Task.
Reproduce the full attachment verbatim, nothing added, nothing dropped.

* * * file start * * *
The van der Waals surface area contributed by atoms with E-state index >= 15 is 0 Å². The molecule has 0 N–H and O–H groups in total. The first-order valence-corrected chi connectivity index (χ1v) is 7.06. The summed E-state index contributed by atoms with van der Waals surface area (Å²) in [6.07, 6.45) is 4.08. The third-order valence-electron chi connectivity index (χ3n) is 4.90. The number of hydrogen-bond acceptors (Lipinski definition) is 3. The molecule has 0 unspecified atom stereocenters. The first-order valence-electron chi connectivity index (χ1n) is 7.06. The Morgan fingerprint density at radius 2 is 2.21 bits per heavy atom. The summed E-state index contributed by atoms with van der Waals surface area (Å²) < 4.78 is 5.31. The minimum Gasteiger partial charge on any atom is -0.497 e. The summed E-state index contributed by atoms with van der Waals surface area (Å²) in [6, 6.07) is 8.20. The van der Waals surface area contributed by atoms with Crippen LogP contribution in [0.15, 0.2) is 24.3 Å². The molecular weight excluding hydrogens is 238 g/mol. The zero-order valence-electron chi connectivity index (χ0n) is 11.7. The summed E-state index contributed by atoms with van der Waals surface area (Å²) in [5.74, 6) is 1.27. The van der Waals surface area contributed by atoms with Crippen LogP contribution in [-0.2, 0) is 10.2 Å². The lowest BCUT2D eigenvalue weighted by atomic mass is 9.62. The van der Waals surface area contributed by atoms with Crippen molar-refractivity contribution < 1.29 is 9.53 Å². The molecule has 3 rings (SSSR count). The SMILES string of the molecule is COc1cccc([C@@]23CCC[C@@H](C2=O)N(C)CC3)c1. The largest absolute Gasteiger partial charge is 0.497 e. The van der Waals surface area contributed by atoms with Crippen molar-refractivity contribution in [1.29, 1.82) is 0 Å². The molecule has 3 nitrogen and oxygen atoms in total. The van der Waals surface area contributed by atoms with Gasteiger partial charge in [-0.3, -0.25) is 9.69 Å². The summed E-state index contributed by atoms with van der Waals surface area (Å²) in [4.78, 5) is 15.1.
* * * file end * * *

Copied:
The van der Waals surface area contributed by atoms with E-state index >= 15 is 0 Å². The molecule has 0 N–H and O–H groups in total. The first-order valence-corrected chi connectivity index (χ1v) is 7.06. The summed E-state index contributed by atoms with van der Waals surface area (Å²) in [6.07, 6.45) is 4.08. The third-order valence-electron chi connectivity index (χ3n) is 4.90. The number of hydrogen-bond acceptors (Lipinski definition) is 3. The molecule has 0 unspecified atom stereocenters. The first-order valence-electron chi connectivity index (χ1n) is 7.06. The Morgan fingerprint density at radius 2 is 2.21 bits per heavy atom. The summed E-state index contributed by atoms with van der Waals surface area (Å²) < 4.78 is 5.31. The minimum Gasteiger partial charge on any atom is -0.497 e. The summed E-state index contributed by atoms with van der Waals surface area (Å²) in [6, 6.07) is 8.20. The van der Waals surface area contributed by atoms with Crippen LogP contribution in [0.15, 0.2) is 24.3 Å². The molecular weight excluding hydrogens is 238 g/mol. The zero-order valence-electron chi connectivity index (χ0n) is 11.7. The summed E-state index contributed by atoms with van der Waals surface area (Å²) in [5.74, 6) is 1.27. The van der Waals surface area contributed by atoms with Crippen LogP contribution in [-0.2, 0) is 10.2 Å². The lowest BCUT2D eigenvalue weighted by atomic mass is 9.62. The van der Waals surface area contributed by atoms with Crippen molar-refractivity contribution < 1.29 is 9.53 Å². The molecule has 3 rings (SSSR count). The SMILES string of the molecule is COc1cccc([C@@]23CCC[C@@H](C2=O)N(C)CC3)c1. The largest absolute Gasteiger partial charge is 0.497 e. The van der Waals surface area contributed by atoms with Crippen molar-refractivity contribution in [1.29, 1.82) is 0 Å². The molecule has 3 nitrogen and oxygen atoms in total. The van der Waals surface area contributed by atoms with Gasteiger partial charge in [-0.3, -0.25) is 9.69 Å². The summed E-state index contributed by atoms with van der Waals surface area (Å²) in [4.78, 5) is 15.1.